Singer 15-90 Restoration: Part 4

This post is my latest update for my restoration attempt on my 1948 Singer sewing machine. Here are part 1, part 2, and part 3. So to quickly recap, I have removed all the electrical components on my machine, I have also taken it completely apart, cleaned, polished and put it back together. I don’t think that any part of the machine is especially hard to put back together and so didn’t go into great detail about it, however I am making an exception for the tensioner. I had quite a few problems with it but today I finally squared away the silly thing.

First I haven’t covered yet that after I had the machine cleaned up and back together I oiled it. It is important to oil the machine after a total tear down cleaning because there is (or at least should be) no old oil left to lubricate the parts. Only use sewing machine oil and do so according to your manual.

Okay so to take the tensioner off the machine simply turn the thumb nut like you are adjusting the tension to the left and keep turning until it is off the machine. You can then clean it thoroughly. Here are the components you will have:

The 15-89, 15-90, 15-91 and probably others I don’t know about all have the same tensioner any of their manuals will tell you how to put everything back together, but not very clearly. Here is what you should be starting with:

Here are the two illustrations you will need to put the tensioner assembly back together both from the 15-91 manual (sorry I don’t have my own pictures to go with this, it’s a two hand job):

To begin take the thread guide plate (L) and slide it along the tension rod (N) making sure to slip align the lug (M) into the recess (P). If done correctly the guide plate will not be able to turn. Next slid the tension releasing pin (J) through the middle of the tension rod (N). I found that a small screwdriver works best for this. Next both tension discs (H) are put on the rod with their flat sides together. Place the indicator (G) on the rod with the open side facing out, with the + and – signs facing the sewer. Next is the spring (F) which fits inside the indicator, and the stop washer (D) will fit on top of that with the extension (S) facing out. Then place the numbered dial (C) against the stop washer (D) with number two against the extension (S). Lastly compress the numbered dial (C) so you can screw the thumb nut (A) onto the tension rod (N), before it’s completely tightened slip the pin (B) into on of the holes around the numbered dial.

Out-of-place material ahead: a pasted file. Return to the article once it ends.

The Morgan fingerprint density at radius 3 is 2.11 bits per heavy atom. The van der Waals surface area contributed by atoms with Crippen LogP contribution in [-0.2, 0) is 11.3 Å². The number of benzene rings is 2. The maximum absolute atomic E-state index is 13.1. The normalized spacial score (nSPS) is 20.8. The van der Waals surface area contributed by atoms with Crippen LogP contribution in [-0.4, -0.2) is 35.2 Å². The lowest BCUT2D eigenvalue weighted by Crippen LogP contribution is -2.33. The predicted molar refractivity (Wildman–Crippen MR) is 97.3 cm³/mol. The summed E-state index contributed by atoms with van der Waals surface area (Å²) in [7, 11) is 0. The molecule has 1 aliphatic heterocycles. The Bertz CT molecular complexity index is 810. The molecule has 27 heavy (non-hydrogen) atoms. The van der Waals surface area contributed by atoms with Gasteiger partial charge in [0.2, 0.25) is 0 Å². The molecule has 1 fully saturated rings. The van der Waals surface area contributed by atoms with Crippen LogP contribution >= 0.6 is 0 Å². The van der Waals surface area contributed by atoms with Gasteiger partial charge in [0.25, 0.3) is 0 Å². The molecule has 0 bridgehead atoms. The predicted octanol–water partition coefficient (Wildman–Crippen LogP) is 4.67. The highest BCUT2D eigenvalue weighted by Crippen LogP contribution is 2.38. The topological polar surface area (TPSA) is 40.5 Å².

See, super easy 🙂 After then tensioner is back together, lower the presser bar, and turn to 0, from there you can thread it and test it out. If the proper tension hasn’t been achieved a myriad of adjustments you can make which I won’t online here but can be found in either the 15-89 or 15-90 manuals downloadable for free off Singer’s website here.

My tensioner worked just fine!

This means that my machine is now operational, but still not electrically powered. All the electrical components will be my next hurdle and hopefully part 5 will end with an up and running sewing machine!

UPDATE: How to Clean & Restore Vintage Singer Sewing Machines the eBook is now available in the Zounds Shop! Save and print all of the information you need to fix your machine! 

More to Read!

19 comments

  1. SJ Chapman says:

    Hi! I have one of these, so I am totally loving your posts! Do you have a manual for it that you could scan in? I am trying to reupholster a couch but am worried if I don’t work it exactly right, I will break it or something!

  2. Laura says:

    You are a godsend! I have a clone class 15 with the tension all wrong, too tight even at it’s limit, and pointed at the wrong number. It looked more or less the same as yours but I figured it must be based on the same principle. I managed to fix it in 3 hours (yes, with patience)….all because you shared your knowledge. Saved me tons from sending to the sewing machine man (who charged $120 spare part plus repair and transport) because the dial looked out of shade and shape. Thank you so much!

    • 3 hours isn’t bad, I think it took me around that long to redo mine, just so many little parts. I’m so glad I could help you out, there is no better feeling than fixing something yourself!

      Jordan

  3. Jeane says:

    I have a Singer clone 15-90. My tension looks different than yours, all chrome, don’t have D stop washer and L plate. What does the tension pin do, mine just falls out when you tip the assembly over. Am I missing some parts here? Excellent tutorial.

  4. Sue Webb says:

    You have the best explanation on how to put this together I have seen, I found lots of diagrams but needed the words to follow. My tension is all clean and back together. Now back to the machine head. What a bugger to clean. LOL

  5. Tokay says:

    Help! Because my tension assembly had years of nicotine buildup on it, I completely disassembled it to clean. I reassembled the tension assembly, but I don’t have a lug M. I notice the thread guide plate L moves back and forth on the assembly. Should it be stationary? What does lug M look like? I don’t see a picture of it.

Leave a Reply

Your email address will not be published.